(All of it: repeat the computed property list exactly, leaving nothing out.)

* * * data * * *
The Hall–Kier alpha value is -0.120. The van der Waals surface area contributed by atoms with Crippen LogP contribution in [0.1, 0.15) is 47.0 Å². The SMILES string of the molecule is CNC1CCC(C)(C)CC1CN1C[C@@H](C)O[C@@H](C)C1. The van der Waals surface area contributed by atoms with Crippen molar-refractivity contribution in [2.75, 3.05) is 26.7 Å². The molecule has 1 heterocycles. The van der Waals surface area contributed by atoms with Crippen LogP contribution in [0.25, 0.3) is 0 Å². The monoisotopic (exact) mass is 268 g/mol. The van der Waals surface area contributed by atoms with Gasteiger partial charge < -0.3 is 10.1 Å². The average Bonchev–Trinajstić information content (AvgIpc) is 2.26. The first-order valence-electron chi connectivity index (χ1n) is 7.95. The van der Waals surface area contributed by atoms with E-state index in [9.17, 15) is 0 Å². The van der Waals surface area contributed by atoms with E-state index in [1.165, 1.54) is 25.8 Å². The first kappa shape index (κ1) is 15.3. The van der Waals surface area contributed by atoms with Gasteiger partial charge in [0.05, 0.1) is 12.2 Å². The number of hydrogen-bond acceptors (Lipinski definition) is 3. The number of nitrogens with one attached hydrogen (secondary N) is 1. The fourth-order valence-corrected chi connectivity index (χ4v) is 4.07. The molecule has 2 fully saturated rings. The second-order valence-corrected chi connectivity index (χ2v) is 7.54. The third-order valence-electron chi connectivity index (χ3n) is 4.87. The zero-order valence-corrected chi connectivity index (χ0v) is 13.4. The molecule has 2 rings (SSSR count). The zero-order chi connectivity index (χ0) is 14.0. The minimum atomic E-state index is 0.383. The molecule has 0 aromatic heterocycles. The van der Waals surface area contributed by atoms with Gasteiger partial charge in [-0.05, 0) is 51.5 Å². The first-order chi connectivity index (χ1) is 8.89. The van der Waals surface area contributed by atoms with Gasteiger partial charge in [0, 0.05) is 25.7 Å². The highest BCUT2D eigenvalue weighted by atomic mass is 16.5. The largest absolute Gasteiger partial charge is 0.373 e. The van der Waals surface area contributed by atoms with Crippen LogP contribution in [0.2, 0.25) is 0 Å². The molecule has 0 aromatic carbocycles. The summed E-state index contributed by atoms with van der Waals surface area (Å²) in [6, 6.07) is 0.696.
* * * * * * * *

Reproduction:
The Hall–Kier alpha value is -0.120. The van der Waals surface area contributed by atoms with Crippen LogP contribution in [0.1, 0.15) is 47.0 Å². The SMILES string of the molecule is CNC1CCC(C)(C)CC1CN1C[C@@H](C)O[C@@H](C)C1. The van der Waals surface area contributed by atoms with Crippen molar-refractivity contribution in [2.75, 3.05) is 26.7 Å². The molecule has 1 heterocycles. The van der Waals surface area contributed by atoms with Crippen LogP contribution in [0.25, 0.3) is 0 Å². The monoisotopic (exact) mass is 268 g/mol. The van der Waals surface area contributed by atoms with Gasteiger partial charge < -0.3 is 10.1 Å². The average Bonchev–Trinajstić information content (AvgIpc) is 2.26. The first-order valence-electron chi connectivity index (χ1n) is 7.95. The van der Waals surface area contributed by atoms with E-state index in [9.17, 15) is 0 Å². The van der Waals surface area contributed by atoms with E-state index in [1.165, 1.54) is 25.8 Å². The first kappa shape index (κ1) is 15.3. The van der Waals surface area contributed by atoms with Gasteiger partial charge in [0.05, 0.1) is 12.2 Å². The number of hydrogen-bond acceptors (Lipinski definition) is 3. The number of nitrogens with one attached hydrogen (secondary N) is 1. The fourth-order valence-corrected chi connectivity index (χ4v) is 4.07. The molecule has 2 fully saturated rings. The second-order valence-corrected chi connectivity index (χ2v) is 7.54. The third-order valence-electron chi connectivity index (χ3n) is 4.87. The zero-order valence-corrected chi connectivity index (χ0v) is 13.4. The molecule has 2 rings (SSSR count). The zero-order chi connectivity index (χ0) is 14.0. The minimum atomic E-state index is 0.383. The molecule has 0 aromatic heterocycles. The van der Waals surface area contributed by atoms with Gasteiger partial charge in [-0.05, 0) is 51.5 Å². The first-order chi connectivity index (χ1) is 8.89. The van der Waals surface area contributed by atoms with Gasteiger partial charge in [0, 0.05) is 25.7 Å². The highest BCUT2D eigenvalue weighted by atomic mass is 16.5. The largest absolute Gasteiger partial charge is 0.373 e. The van der Waals surface area contributed by atoms with Crippen LogP contribution in [0.2, 0.25) is 0 Å². The molecule has 0 aromatic carbocycles. The summed E-state index contributed by atoms with van der Waals surface area (Å²) in [6, 6.07) is 0.696.